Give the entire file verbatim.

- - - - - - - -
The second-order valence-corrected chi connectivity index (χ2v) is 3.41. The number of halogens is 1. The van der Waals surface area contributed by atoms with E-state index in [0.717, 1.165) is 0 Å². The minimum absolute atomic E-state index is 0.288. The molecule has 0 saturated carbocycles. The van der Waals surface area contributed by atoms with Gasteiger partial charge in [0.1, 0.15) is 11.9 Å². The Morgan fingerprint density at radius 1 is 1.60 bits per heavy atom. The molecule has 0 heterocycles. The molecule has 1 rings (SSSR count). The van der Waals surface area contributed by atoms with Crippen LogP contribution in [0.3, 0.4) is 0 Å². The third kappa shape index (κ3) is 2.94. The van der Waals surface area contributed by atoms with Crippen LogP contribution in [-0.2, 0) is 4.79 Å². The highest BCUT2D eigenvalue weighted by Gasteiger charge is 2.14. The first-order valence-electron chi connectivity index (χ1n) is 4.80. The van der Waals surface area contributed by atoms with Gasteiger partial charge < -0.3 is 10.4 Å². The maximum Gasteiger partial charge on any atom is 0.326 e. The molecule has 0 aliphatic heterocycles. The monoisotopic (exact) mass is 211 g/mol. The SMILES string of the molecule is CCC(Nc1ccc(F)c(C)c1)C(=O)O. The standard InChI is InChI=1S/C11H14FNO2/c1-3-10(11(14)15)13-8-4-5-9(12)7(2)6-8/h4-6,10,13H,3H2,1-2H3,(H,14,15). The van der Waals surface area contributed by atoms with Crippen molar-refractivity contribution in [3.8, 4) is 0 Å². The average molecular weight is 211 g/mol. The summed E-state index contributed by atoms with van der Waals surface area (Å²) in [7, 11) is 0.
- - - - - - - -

The second-order valence-corrected chi connectivity index (χ2v) is 3.41. The number of halogens is 1. The van der Waals surface area contributed by atoms with E-state index in [0.717, 1.165) is 0 Å². The minimum absolute atomic E-state index is 0.288. The molecule has 0 saturated carbocycles. The van der Waals surface area contributed by atoms with Gasteiger partial charge in [0.1, 0.15) is 11.9 Å². The Morgan fingerprint density at radius 1 is 1.60 bits per heavy atom. The molecule has 0 heterocycles. The molecule has 1 rings (SSSR count). The van der Waals surface area contributed by atoms with Crippen LogP contribution in [0.3, 0.4) is 0 Å². The third kappa shape index (κ3) is 2.94. The van der Waals surface area contributed by atoms with Crippen LogP contribution in [-0.2, 0) is 4.79 Å². The highest BCUT2D eigenvalue weighted by Gasteiger charge is 2.14. The first-order valence-electron chi connectivity index (χ1n) is 4.80. The van der Waals surface area contributed by atoms with Gasteiger partial charge < -0.3 is 10.4 Å². The maximum Gasteiger partial charge on any atom is 0.326 e. The molecule has 0 aliphatic heterocycles. The monoisotopic (exact) mass is 211 g/mol. The SMILES string of the molecule is CCC(Nc1ccc(F)c(C)c1)C(=O)O. The standard InChI is InChI=1S/C11H14FNO2/c1-3-10(11(14)15)13-8-4-5-9(12)7(2)6-8/h4-6,10,13H,3H2,1-2H3,(H,14,15). The van der Waals surface area contributed by atoms with Crippen molar-refractivity contribution in [3.8, 4) is 0 Å². The average molecular weight is 211 g/mol. The summed E-state index contributed by atoms with van der Waals surface area (Å²) in [7, 11) is 0.